In prenatal ultrasounds or at delivery, many new parents look between their baby’s legs: the presence of a penis is taken as a strong sign that it’s a boy.
For humans and other animals, development of a penis was thought to be driven by “male hormones” (androgens) produced entirely by the testes of the male foetus as it grows in the uterus.
However, a new paper released today indicates this might not be the case. Instead, some of the masculinising hormones that drive penis development may come from other sources in the developing foetus. These include the liver, the adrenals (small glands found on the kidneys) and placenta.
For the first time, this work comprehensively looks at the possible sites of hormone production outside the testes and their role in regulating masculinisation – the process of gaining typical male characteristics. This helps us see how we develop as embryos, and might feed into a bigger picture of why disorders of penis development are increasing.
Testosterone is not enough
The penis develops from an embryonic structure called the genital tubercle or GT.
The GT is present in both males and females, and develops into either a clitoris or penis, depending on its exposure to hormones secreted by the developing gonads (ovaries or testes).
In females, the developing ovaries do not produce early hormones and the GT becomes feminised, forming a clitoris.
In males, the developing testes produce testosterone. This circulates in the developing foetus and causes masculinisation of target tissues and induces penis development from the GT.
Testosterone itself is a relatively weak hormone. It is converted in the penis to another hormone called dihydrotestosterone, or DHT, which has a much more potent masculinising effect.
It is the local conversion of testosterone to DHT within the tissue that is important for penis development and other changes.
There are several ways in which the foetus can make DHT. The most simple is via conversion from testicular testosterone (the so-called “canonical” pathway). However, DHT can also be produced via other steroid hormone pathways active in many tissues, which is explored further in this new paper.
Common birth defects
Understanding the pathways that control penis development is important. Disorders affecting penis development are among the most common birth defects seen in humans, with hypospadias (a disorder affecting development of the urethra) currently affecting around 1 in every 115 live males born in Australia, and rates are on the rise.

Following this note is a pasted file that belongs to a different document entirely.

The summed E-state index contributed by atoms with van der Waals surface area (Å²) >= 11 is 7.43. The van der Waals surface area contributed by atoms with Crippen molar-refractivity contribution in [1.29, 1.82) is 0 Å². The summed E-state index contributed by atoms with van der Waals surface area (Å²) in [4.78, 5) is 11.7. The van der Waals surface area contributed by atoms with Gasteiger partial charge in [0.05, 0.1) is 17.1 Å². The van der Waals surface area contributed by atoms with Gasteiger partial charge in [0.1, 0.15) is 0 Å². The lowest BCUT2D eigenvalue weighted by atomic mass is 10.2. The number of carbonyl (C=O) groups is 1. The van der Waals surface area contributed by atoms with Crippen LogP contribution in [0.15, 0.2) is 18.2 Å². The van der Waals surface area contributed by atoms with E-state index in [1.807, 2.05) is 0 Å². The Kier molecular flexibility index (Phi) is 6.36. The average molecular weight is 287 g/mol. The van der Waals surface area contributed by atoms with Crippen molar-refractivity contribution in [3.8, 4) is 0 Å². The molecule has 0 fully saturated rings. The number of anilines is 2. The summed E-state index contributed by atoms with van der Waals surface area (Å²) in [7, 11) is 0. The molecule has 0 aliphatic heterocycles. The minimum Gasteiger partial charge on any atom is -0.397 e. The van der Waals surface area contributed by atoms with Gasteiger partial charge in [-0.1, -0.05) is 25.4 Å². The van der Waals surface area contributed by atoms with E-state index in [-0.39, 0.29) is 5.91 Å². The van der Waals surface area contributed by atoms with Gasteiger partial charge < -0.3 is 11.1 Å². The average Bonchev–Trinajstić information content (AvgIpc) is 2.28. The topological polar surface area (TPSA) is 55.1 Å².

In fact, the incidence of hypospadias has doubled over the past 40 years. Such a rapid increase in incidence has been attributed to environmental factors, with endocrine disrupting chemicals, or EDCs, being proposed as a major cause. EDCs are manmade chemicals used in many industries – for example, in the production of plastics, cosmetics, flame retardants and pesticides. They can interfere with hormone and metabolic systems in our bodies.
Of the 1,484 EDCs currently identified, a large number are known to negatively affect male reproductive development.
Many studies have identified how EDCs negatively affect organs, such as the liver and adrenals, leading to diseases and disorders which damage the health of these organs and disturb male development.
By measuring hormones from blood samples and tissues during the second trimester of human fetal development, this new research helps us understand the pathways driving the production of DHT, and masculinisation of the penis.
It suggests that in addition to the canonical pathway (testosterone from the testis converted to DHT in the GT and driving penis development), male steroids are synthesised by other organs, such as the placenta, liver and adrenal gland via a process called the “backdoor” pathway to contribute to masculinisation. Notably, the backdoor pathway was first discovered through research conducted here in Australia on marsupials.
The findings of this research suggest that EDCs might have effects in non-reproductive tissues, including the adrenals and liver, and then cause male reproductive diseases such as hypospadias.
Also, it indicates that placental defects, such as intrauterine growth restriction that results in babies being born small, might contribute to male reproductive diseases in humans.
Further research is now required to follow-up on these interesting findings to explore possible new causal pathways of disorders that begin during pregnancy.
This article first appeared on The Conversation.